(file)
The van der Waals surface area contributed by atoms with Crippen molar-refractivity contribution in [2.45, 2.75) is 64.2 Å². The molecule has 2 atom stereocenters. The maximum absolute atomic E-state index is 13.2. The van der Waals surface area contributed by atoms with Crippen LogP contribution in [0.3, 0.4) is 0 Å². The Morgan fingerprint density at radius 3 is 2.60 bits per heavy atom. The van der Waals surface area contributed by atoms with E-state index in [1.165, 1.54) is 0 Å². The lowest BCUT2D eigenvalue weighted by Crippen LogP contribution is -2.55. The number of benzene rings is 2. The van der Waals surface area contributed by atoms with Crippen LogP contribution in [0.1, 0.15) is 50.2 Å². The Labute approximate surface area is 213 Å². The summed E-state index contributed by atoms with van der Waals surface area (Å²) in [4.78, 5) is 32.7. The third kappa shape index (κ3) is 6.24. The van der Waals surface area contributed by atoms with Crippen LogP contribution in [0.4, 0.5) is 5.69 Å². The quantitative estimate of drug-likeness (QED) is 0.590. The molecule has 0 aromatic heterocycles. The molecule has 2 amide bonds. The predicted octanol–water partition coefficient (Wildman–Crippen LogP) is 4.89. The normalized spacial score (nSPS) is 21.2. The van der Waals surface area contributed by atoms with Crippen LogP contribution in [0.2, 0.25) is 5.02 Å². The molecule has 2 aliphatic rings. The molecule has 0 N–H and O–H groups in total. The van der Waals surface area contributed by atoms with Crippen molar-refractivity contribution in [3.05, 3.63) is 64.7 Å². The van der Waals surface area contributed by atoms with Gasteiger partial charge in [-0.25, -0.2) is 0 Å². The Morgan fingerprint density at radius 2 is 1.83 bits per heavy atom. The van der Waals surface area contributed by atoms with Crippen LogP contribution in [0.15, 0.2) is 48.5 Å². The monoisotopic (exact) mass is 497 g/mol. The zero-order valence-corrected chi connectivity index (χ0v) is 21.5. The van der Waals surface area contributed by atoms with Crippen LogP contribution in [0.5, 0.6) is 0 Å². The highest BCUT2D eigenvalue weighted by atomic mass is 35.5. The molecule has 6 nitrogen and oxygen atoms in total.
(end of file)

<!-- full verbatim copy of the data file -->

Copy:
The van der Waals surface area contributed by atoms with Crippen molar-refractivity contribution in [2.45, 2.75) is 64.2 Å². The molecule has 2 atom stereocenters. The maximum absolute atomic E-state index is 13.2. The van der Waals surface area contributed by atoms with Crippen LogP contribution in [0.3, 0.4) is 0 Å². The Morgan fingerprint density at radius 3 is 2.60 bits per heavy atom. The van der Waals surface area contributed by atoms with E-state index in [1.165, 1.54) is 0 Å². The lowest BCUT2D eigenvalue weighted by Crippen LogP contribution is -2.55. The number of benzene rings is 2. The van der Waals surface area contributed by atoms with Crippen LogP contribution in [0.1, 0.15) is 50.2 Å². The Labute approximate surface area is 213 Å². The summed E-state index contributed by atoms with van der Waals surface area (Å²) in [4.78, 5) is 32.7. The third kappa shape index (κ3) is 6.24. The van der Waals surface area contributed by atoms with Crippen LogP contribution in [0.4, 0.5) is 5.69 Å². The quantitative estimate of drug-likeness (QED) is 0.590. The molecule has 0 aromatic heterocycles. The molecule has 2 amide bonds. The predicted octanol–water partition coefficient (Wildman–Crippen LogP) is 4.89. The normalized spacial score (nSPS) is 21.2. The van der Waals surface area contributed by atoms with Crippen LogP contribution in [0.2, 0.25) is 5.02 Å². The molecule has 2 aliphatic rings. The molecule has 0 N–H and O–H groups in total. The van der Waals surface area contributed by atoms with Crippen molar-refractivity contribution in [3.05, 3.63) is 64.7 Å². The van der Waals surface area contributed by atoms with Gasteiger partial charge in [-0.25, -0.2) is 0 Å². The Morgan fingerprint density at radius 2 is 1.83 bits per heavy atom. The van der Waals surface area contributed by atoms with Crippen LogP contribution in [0.15, 0.2) is 48.5 Å². The monoisotopic (exact) mass is 497 g/mol. The zero-order valence-corrected chi connectivity index (χ0v) is 21.5. The van der Waals surface area contributed by atoms with Crippen LogP contribution in [0.5, 0.6) is 0 Å². The highest BCUT2D eigenvalue weighted by atomic mass is 35.5. The molecule has 6 nitrogen and oxygen atoms in total.